Again.  no offense to anyone in bringing up this description.  We all can agree it is just a example of human nature.  But it is a very “BIG” part of human nature….

Which means it plays into the equation because all of our transactions are human…   Those of us taking Coons to task probably did not look very deeply at the ramifications of having someone like that on the bench.  Would there be more jailhouse deaths of inmates, because cops felt the defendant would be let off and knew he was guilty?  Would there be less arrests because cops knew their charges would get pardoned anyway?  To be honest, probably not, but since those thoughts just ran through my mind I’m sure there are other out there affected similarly….

But what this huge controversy does manifest, no matter which side you happen to be on, is that this decision was tainted.  Either way, there is going to be this  stigma, one way or the other, to one party or the other, always attached to this appointment….

With every decision this judge would make, forever into the future, … that stigma would  get called into account.   Either one side or the other would be outraged with every decision being made, by a far greater degree than if those same exact decisions had been made by someone we’d never even heard of before….

And that is where leadership comes into play… Whereas weaker minds would pick and choose sides, debate back and forth whether the one side or the other should win out in the end,  the real leader looks at the big picture, charts the path forward over years and decades,  and says “what would make all this go away, and get ourselves returned back to business as  normal in the shortest possible time frame?”

When that becomes the parameter, the correct answer almost smacks you in the face; it is so clearly obvious what must be done….

Call it Chris’s Lawrence of Arabia moment;  when you see the big picture and know what it is you must do. There are bigger, more important battles that need fought.  Allowing a tempest in a teapot to derail the future of the entire nation is in no one’s best interest.  Someone else, who will do just as great of job sitting on that bench can be found….  By then, many new crises will be upon us, and we’ll all be fortunate we are not reliving this distraction, over, and over, and over….

We made it go away… Whether it was this guy, or another, or a woman who sat on that bench, would not make any probable difference to your life, or mine. There are a lot of people out there who think the way this ex-lawyer does, who have the same depth of feeling towards civil rights, and I’m sure another one can be found rather quickly..  To let that distract from imposing higher taxes on the wealthy, from standing up to brutality in sub-Saharan Africa, from protecting Social Security,  from fighting the corporate influence that is slowly choking off everything good we used to love about America, would be in error…  And we’d be willing to throw all that away for what?  Just for a puny public show to prove how tough we are that we can stand up to the Fraternal Order of Police and not back down?

There may be another time to do so.  For example to preserve our Miranda rights.  To protect habeas corpus would be another one.  To keep the 5th Amendment intact would be a third… Those are all worth losing political capital over.  Each of those make decisions that really matter, to not only ourselves, but future Americans down through the years as far as our eyes can see.

You aren’t standing in his shoes.  He is.  It is called “doing your job” and it is why we elected him; to sometimes even save us from ourselves when  necessary…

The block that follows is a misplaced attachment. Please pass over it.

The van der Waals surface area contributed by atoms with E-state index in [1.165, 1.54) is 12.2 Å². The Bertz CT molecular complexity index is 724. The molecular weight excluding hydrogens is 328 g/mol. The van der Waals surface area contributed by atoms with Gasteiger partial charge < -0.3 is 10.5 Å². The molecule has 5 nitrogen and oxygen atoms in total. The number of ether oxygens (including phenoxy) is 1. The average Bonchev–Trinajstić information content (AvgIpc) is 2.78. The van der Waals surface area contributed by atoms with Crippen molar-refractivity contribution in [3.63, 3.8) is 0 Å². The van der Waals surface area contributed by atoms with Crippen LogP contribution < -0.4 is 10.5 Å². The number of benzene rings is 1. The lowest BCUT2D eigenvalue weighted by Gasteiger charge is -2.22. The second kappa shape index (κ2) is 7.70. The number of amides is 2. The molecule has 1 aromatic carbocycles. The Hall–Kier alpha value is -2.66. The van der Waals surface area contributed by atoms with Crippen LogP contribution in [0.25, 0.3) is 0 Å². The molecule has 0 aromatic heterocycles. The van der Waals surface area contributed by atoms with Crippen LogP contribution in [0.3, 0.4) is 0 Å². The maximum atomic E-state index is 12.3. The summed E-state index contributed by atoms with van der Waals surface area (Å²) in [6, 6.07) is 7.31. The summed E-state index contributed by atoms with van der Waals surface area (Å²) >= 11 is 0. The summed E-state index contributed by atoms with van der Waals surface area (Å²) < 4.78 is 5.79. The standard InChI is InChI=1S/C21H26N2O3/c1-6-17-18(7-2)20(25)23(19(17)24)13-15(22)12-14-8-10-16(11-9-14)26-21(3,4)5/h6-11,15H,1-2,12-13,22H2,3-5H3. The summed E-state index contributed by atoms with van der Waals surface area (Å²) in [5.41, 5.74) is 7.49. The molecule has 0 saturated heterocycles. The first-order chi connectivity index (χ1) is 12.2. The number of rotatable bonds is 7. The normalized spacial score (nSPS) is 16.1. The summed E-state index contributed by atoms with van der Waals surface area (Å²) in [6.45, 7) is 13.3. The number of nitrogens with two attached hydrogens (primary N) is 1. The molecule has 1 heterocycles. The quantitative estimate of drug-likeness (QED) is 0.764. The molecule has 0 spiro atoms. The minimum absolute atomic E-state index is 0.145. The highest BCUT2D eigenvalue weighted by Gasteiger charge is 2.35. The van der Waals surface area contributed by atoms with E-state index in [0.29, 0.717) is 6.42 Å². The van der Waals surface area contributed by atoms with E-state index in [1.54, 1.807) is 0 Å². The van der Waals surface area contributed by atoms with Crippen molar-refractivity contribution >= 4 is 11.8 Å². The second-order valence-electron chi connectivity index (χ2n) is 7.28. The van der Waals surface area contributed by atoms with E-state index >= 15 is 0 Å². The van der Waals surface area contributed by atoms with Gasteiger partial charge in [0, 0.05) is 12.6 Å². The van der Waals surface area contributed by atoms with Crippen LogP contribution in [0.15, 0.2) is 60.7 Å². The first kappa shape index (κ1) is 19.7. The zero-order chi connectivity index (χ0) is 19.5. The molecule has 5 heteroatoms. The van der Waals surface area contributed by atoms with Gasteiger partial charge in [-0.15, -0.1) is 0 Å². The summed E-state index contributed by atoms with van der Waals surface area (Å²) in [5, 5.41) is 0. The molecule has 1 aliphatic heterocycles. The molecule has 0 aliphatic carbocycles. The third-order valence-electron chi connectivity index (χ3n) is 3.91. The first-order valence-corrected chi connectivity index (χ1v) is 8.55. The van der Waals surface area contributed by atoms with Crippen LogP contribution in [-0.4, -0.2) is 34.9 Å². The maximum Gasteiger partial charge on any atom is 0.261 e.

Oh, well, you can think what ever you want about him, do whatever you want;  it’s your right, I won’t say any more; there other far more pressing things needing my attention… But just remember this;  that if you were in his shoes, at that time, making that decision, would you simply fall back on your prejudices and pap philosophies, perhaps your political nature that automatically always chooses one side over the other?  Or… would you too, look at both sides, and figure out by yourself what America really needs at this point,  then do something constructive to move us in that direction?

.

A. A woman, with two small children, separated from an abusive husband. He has just started violating a no-contact order, and is making threats over the upcoming divorce.

B. A father of three boys, married, lives in rural area. Owns 97 acres of woods. Has a two mile driveway. Then fifteen miles of one lane road to the nearest major highway, whose junction is 38 miles from the nearest police station.

C. A 15 year old urban dropout, who was jumped and beaten up badly when he was twelve in an act of random violence; he was in the wrong place when they were looking for something to do, allegedly to “teach him a lesson”; the reality? There was no reason for it.

D. A thirty year old man, who was raped over 100 times while a child by a neighbor, and that neighbor now is politically well connected, who boasts on talk radio of how big his arsenal is….

E. A bright, attractive professional woman of twenty five, who has a high powered job, lives alone out of necessity and convenience, lives on an international schedule, enters and exits often between midnight and 6 am.

F. A 43 year old mother, who at 18 became state’s witness and testified against her acquaintance and he, is being freed tomorrow, sentence done….

G. A 62 year old pill popping DJ, who excels at conservative talk radio, by stirring up hate, spinning lies into truth, and coining derogative names to be recycled by bitter old white me, like “femminazi’s”….

H. Pastor Washington, who has taken the calling of walking around the inner city on very cold nights, and persuade homeless people to swallow their pride and come inside to a warm shelter…